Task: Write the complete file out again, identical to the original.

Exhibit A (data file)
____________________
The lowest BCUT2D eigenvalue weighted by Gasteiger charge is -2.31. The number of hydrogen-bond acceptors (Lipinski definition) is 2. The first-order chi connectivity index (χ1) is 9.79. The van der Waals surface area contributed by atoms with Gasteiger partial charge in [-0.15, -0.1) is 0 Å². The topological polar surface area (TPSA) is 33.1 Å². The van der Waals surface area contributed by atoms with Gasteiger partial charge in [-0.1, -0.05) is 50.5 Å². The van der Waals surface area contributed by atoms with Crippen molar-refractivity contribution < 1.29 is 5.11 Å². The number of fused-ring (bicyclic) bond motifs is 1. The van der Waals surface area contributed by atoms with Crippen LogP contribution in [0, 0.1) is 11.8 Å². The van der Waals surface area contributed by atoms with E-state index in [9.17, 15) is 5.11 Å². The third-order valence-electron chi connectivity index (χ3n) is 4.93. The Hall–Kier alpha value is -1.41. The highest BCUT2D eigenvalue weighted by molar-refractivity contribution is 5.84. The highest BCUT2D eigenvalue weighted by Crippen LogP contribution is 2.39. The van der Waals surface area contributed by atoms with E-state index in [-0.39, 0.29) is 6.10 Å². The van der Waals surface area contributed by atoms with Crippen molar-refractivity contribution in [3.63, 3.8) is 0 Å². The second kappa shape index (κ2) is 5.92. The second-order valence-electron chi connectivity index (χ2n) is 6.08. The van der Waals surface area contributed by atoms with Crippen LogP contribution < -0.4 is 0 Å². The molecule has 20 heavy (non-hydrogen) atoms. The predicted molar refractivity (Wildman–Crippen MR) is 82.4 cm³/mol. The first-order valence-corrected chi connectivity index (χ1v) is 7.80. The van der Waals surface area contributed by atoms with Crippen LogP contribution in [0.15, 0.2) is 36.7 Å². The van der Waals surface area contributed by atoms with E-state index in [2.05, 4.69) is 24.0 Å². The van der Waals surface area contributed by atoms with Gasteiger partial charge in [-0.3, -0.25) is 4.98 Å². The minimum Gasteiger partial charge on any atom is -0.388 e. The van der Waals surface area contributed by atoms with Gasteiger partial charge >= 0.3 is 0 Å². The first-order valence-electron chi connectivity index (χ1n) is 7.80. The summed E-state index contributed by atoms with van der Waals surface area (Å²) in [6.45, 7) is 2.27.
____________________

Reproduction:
The lowest BCUT2D eigenvalue weighted by Gasteiger charge is -2.31. The number of hydrogen-bond acceptors (Lipinski definition) is 2. The first-order chi connectivity index (χ1) is 9.79. The van der Waals surface area contributed by atoms with Gasteiger partial charge in [-0.15, -0.1) is 0 Å². The topological polar surface area (TPSA) is 33.1 Å². The van der Waals surface area contributed by atoms with Gasteiger partial charge in [-0.1, -0.05) is 50.5 Å². The van der Waals surface area contributed by atoms with Crippen molar-refractivity contribution < 1.29 is 5.11 Å². The number of fused-ring (bicyclic) bond motifs is 1. The van der Waals surface area contributed by atoms with Crippen LogP contribution in [0, 0.1) is 11.8 Å². The van der Waals surface area contributed by atoms with E-state index in [9.17, 15) is 5.11 Å². The third-order valence-electron chi connectivity index (χ3n) is 4.93. The Hall–Kier alpha value is -1.41. The highest BCUT2D eigenvalue weighted by molar-refractivity contribution is 5.84. The highest BCUT2D eigenvalue weighted by Crippen LogP contribution is 2.39. The van der Waals surface area contributed by atoms with E-state index in [-0.39, 0.29) is 6.10 Å². The van der Waals surface area contributed by atoms with Crippen molar-refractivity contribution in [3.63, 3.8) is 0 Å². The second kappa shape index (κ2) is 5.92. The second-order valence-electron chi connectivity index (χ2n) is 6.08. The van der Waals surface area contributed by atoms with Crippen LogP contribution < -0.4 is 0 Å². The molecule has 20 heavy (non-hydrogen) atoms. The predicted molar refractivity (Wildman–Crippen MR) is 82.4 cm³/mol. The first-order valence-corrected chi connectivity index (χ1v) is 7.80. The van der Waals surface area contributed by atoms with Crippen LogP contribution in [0.15, 0.2) is 36.7 Å². The van der Waals surface area contributed by atoms with E-state index in [2.05, 4.69) is 24.0 Å². The van der Waals surface area contributed by atoms with Gasteiger partial charge in [-0.3, -0.25) is 4.98 Å². The minimum Gasteiger partial charge on any atom is -0.388 e. The van der Waals surface area contributed by atoms with Gasteiger partial charge >= 0.3 is 0 Å². The first-order valence-electron chi connectivity index (χ1n) is 7.80. The summed E-state index contributed by atoms with van der Waals surface area (Å²) in [6.45, 7) is 2.27.